Her stomach grows every day. She isn’t pregnant, she is just nervous about the person she loves most in the world.
He used to send her things. He doesn’t do that anymore. Her stomach is full of the air it takes to swallow him.
In the mornings, when she showers, she washes the vessel of him and waits for a grateful response. Nothing comes. She has heard fables of women birthing devils and animals, predatory birds flying out of agonized mothers who then can focus on nothing but their missed opportunity for human love for the rest of their lives. If she is one of those women she would hope to be more emotional, angrier but she isn’t.
She lies on her bed, massaging a cramp in her lower, bloated abdomen. She rolls on her stomach to help put pressure on the pain, a new kind of pain, one that shoots down her legs, unforgiving and accusatory. She blacks out, sharply.
When she awakes, her pillow wet from her hair, her hands wet from beneath her. She cries anger. She cries desperate wrath. Her stomach pierced and empty by the sharp Forever absence of him.
The Reptilian Sky
They sit wearing towels.
He says, “This heat is professional.”
“Who pays the heat?” She asks.
“The dead dinosaurs.” He’s sure.
“Clouds now.” He corrects her.
“Do you know much about dinosaurs?” She asks.
He sweats too.
“I am in constant conversation with dinosaurs but they refuse to talk about themselves. They’re egoless. I can’t even get names.” He loves the dinosaurs.
“I love them.” He says. “I wish I knew them better.”
The clouds roar.
A string of reptilian saliva drips in front of them.
It hangs. Thick.
A large claw reaches from above.
The claw wipes the saliva away.
A sniffle from above and the claw disappears.
“Rude!” She says.
“Just drool.” He says. “They get shy at the mention of Love.”
“Will they forgive us if we’re naked?”
“Obviously. Carnivorous reptiles love it when we strip.”
“I don’t mind being sacrificially naked.” She says. “If it means less punishment.”
“That seems right.”
They remove their towels.
The clouds cover them.
They cool off, naked, beneath the reptilian sky.
She tells him about the thunderstorms.
She says, “Storms are controlled by the ants. I’ve heard. The ants and the sky are connected viscerally, ant blood, sky moisture, it all moves together.”
He removes grass from her knee.
“Have you ever killed an ant?” She asks him.
“Carpenter ants.” He says. “Killed them with a hammer because they criticized my paint job. They cry when you hurt them.”
“Cry thunderstorms?” She asks.
“Yeah. But it was indoors for us which is trouble for the woodwork.”
“Did the house flood?”
“Yeah,” he says, “and then the flood killed the ants.”
“We don’t have carpenter ants.” She says. “But, we have the picnic kind. Never hurt any, though. Never made any cry. That’s why our grass is dead.”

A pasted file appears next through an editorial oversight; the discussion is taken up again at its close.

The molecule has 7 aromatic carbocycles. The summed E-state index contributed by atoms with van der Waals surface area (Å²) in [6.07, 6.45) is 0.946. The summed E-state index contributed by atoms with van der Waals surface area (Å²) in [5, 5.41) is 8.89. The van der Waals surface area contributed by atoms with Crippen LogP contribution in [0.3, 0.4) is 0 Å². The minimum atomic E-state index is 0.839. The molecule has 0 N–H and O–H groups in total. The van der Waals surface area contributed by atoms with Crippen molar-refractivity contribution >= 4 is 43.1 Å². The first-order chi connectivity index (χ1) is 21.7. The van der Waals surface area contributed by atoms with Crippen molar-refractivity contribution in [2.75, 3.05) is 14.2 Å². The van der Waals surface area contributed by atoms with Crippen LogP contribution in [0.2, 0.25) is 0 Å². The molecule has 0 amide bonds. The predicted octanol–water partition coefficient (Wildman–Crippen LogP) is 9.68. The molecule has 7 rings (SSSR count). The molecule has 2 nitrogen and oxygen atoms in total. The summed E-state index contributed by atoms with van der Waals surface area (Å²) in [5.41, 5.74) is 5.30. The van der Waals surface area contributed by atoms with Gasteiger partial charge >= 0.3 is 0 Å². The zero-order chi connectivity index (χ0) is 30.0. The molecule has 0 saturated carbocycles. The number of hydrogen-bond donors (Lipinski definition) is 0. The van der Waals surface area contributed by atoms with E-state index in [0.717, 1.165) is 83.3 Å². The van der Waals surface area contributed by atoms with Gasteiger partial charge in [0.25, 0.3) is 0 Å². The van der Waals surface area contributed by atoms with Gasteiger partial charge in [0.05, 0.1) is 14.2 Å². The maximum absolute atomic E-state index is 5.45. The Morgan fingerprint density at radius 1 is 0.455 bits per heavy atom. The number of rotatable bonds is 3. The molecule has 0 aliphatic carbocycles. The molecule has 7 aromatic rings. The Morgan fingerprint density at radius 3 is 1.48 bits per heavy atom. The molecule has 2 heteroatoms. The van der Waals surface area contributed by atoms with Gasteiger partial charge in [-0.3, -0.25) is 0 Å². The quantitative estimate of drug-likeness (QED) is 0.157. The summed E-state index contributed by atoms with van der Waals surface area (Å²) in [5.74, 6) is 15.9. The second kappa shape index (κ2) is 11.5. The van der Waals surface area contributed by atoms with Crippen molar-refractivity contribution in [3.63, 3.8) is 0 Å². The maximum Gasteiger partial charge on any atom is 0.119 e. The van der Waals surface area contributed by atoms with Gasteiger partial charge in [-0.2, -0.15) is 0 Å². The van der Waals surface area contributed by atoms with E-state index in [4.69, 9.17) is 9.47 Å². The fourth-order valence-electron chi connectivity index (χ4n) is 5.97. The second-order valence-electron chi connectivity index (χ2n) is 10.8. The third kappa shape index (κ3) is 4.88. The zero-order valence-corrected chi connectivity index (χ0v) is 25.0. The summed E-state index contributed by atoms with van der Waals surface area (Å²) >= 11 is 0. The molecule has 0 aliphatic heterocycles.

“Show me where.” He insists.
“By the fence.” She thinks.
He scoops dust.
The dust falls. Ants cover his hand, his arm.
The ants are crying.
The Grass murmurs praises for him as it gulps ant tears, finally.
He says, “I believe that electrical sound is a possum.”
He says, “I believe possums invented electricity. Because, I don’t think we’re extraordinary enough to be electrical.”
She studies his I-Am-Telling-The-Hidden-Truth face.
“Also”, he says, “also, I believe it was The Possum who discovered Canada. And The beaver stole is “glory”.”
He categorizes Glory with his fingers.
“And now we have no glory.” He says (he’s removed his fingered categorization)
She wonders about glory.
He says, “I’d like to name my first child Glory.”
“Middle name: Canada.” She says.
The unseen possum buzzes.
“What is a possum?” She asks him.
“An electrician with a tail.” He says.
She wonders if he can fix things.
He wonders nothing about her.
He falls asleep.
She follows the buzzing.
In the bush sits a possum:
A large-bodied, fat-rolled, fleshy mass, long tail floating behind him, jutting out from beneath a tool belt, bigger than the average man’s tool belt to allow for the circumferential demand of a possum waist but still, familiar, in tools, to the average man.
“Was I being too loud?” Asks the possum.
“No.” She said.
Possum eyebrows seem satisfied but his eyes never open.
“Is there something wrong with the electricity?” She asks.
“No.” He says. “I am the electricity. Do I look wrong?”
“Do you mean “electrician”?” She asks.
She has offended the possum.
She did not know she could offend a possum.
She shuffles her feet, stepping, horridly, in possum waste.
The possum burps. Dirt sparks.
“Sorry.” He says.
He covers his mouth with human arms and hands.
She asks, “Where did you get those hands?”
“Where did you get yours?” He asks.
“I don’t know.” She says.
The possum buzzes, his whole body in sparks.
Possum eyebrows hate her.
Possum eyes, still closed, squint.
He turns away from her.
He buzzes again, continuously, a firm rejection.
She leaves the bush.
He is sitting up, awake.
“What?” He asks.
“I met the possum.” She says. “He’s rude but, I get it.”
“Was the possum at all glorious?” He asks.
“A bit fat.” She compromises.
“Good.” He says. “He’ll keep the lights running, then.”
She will never turn the lights on again.